I happen to like using 4 ounce fiberglass cloth on both sides of the blade on my bent shaft laminated wood canoe paddles. Here is what this looks like, shortly after the epoxy has hardened enough to touch without marking:
I decided to do more with pine this year for both shaft and blades, for a number of reasons. The picture above shows pine blades under four ounce fiberglass cloth saturated with MAS epoxy. I love how this looks. The pine is a creamy white, the epoxy is non-blushing so there is no tint to the wood from the epoxy. The knots give the blade some character. This is going to be a simple functional paddle, made by hand, all from the pieces available to anyone that buys a kit from quietwater paddles.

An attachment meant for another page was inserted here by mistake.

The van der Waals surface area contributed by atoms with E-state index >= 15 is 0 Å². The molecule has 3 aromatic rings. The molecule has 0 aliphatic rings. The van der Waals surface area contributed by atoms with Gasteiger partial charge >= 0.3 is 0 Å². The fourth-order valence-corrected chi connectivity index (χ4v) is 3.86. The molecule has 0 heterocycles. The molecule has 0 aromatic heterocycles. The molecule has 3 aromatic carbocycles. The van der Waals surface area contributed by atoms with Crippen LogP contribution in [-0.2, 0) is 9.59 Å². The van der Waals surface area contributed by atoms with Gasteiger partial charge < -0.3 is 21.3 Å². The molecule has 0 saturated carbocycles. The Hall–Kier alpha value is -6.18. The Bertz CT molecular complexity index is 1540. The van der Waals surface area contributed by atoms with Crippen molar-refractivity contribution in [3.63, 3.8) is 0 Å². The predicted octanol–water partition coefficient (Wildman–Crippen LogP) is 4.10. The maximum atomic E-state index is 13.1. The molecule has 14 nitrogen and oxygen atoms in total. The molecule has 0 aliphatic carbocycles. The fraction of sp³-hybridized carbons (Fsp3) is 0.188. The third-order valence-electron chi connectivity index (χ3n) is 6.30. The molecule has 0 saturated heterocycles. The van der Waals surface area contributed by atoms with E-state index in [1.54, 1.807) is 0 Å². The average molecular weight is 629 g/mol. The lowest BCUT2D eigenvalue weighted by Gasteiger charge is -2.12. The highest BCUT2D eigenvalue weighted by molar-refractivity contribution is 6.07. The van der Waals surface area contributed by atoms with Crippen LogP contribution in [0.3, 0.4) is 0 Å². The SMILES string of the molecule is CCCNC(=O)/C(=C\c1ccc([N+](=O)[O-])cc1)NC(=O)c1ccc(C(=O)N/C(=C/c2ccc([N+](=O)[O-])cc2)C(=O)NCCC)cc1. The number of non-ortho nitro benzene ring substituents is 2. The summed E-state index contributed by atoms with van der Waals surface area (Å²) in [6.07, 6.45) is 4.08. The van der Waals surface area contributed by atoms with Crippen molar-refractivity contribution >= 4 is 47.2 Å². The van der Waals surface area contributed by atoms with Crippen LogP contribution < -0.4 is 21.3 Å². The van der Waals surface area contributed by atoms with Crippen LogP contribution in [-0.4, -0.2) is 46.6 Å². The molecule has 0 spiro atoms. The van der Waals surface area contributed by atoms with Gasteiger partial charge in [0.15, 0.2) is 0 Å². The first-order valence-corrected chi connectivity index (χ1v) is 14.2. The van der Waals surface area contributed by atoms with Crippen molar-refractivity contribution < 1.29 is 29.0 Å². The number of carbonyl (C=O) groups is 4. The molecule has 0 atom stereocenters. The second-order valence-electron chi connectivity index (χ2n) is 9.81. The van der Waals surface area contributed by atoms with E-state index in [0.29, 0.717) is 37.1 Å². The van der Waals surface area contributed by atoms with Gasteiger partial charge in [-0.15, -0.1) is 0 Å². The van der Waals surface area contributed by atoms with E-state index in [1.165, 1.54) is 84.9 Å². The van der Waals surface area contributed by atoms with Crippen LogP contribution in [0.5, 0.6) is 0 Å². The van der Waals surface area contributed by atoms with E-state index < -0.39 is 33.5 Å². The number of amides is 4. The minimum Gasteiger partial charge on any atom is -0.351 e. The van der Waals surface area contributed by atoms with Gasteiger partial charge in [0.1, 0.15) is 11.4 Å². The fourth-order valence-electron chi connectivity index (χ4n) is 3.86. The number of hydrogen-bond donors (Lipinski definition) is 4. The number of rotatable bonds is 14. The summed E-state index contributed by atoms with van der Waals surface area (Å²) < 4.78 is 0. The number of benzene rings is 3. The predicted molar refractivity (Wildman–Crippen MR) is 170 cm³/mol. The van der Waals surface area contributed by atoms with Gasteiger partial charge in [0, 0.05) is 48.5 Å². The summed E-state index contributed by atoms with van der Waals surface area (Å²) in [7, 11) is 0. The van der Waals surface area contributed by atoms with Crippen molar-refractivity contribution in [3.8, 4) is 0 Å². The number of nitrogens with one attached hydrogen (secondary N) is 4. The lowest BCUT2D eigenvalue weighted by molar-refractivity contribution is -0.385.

I think pine is a uniquely American wood. It is simple, plentiful, and found from coast to coast in one species or another. Yet it tends to be overlooked. Until this year I was in that camp, until it occurred to me that this was a rather snobbish attitude to have. It is cheap, strong, abundant, and it has character. Why the needless pursuit of “perfect” wood? This is no better than our tendency to pursue the perfect Hollywood body and ignore all else. Pine works for paddles. It looks good. It feels good. It paddles in water just like a cedar paddle does. So I’m going to make a pine paddle. Stay tuned for more pictures.